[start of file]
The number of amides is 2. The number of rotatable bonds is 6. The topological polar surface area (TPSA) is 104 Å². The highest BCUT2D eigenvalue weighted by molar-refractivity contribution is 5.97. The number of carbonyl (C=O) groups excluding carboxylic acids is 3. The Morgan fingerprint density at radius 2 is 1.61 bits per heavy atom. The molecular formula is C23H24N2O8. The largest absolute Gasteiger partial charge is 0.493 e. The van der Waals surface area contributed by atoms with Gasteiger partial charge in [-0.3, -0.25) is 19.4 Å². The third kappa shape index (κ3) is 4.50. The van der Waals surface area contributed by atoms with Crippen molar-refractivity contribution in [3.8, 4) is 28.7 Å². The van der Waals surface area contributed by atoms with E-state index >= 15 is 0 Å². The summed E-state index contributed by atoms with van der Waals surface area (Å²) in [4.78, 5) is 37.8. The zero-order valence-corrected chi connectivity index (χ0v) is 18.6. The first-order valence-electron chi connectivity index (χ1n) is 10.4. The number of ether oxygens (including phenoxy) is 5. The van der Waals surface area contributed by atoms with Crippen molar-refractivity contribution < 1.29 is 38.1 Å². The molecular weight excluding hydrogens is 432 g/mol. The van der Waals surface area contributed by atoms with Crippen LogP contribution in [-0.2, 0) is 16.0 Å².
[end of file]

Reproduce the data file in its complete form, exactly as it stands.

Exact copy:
The number of amides is 2. The number of rotatable bonds is 6. The topological polar surface area (TPSA) is 104 Å². The highest BCUT2D eigenvalue weighted by molar-refractivity contribution is 5.97. The number of carbonyl (C=O) groups excluding carboxylic acids is 3. The Morgan fingerprint density at radius 2 is 1.61 bits per heavy atom. The molecular formula is C23H24N2O8. The largest absolute Gasteiger partial charge is 0.493 e. The van der Waals surface area contributed by atoms with Gasteiger partial charge in [-0.3, -0.25) is 19.4 Å². The third kappa shape index (κ3) is 4.50. The van der Waals surface area contributed by atoms with Crippen molar-refractivity contribution in [3.8, 4) is 28.7 Å². The van der Waals surface area contributed by atoms with E-state index >= 15 is 0 Å². The summed E-state index contributed by atoms with van der Waals surface area (Å²) in [4.78, 5) is 37.8. The zero-order valence-corrected chi connectivity index (χ0v) is 18.6. The first-order valence-electron chi connectivity index (χ1n) is 10.4. The number of ether oxygens (including phenoxy) is 5. The van der Waals surface area contributed by atoms with Crippen molar-refractivity contribution < 1.29 is 38.1 Å². The molecular weight excluding hydrogens is 432 g/mol. The van der Waals surface area contributed by atoms with Crippen LogP contribution in [-0.2, 0) is 16.0 Å².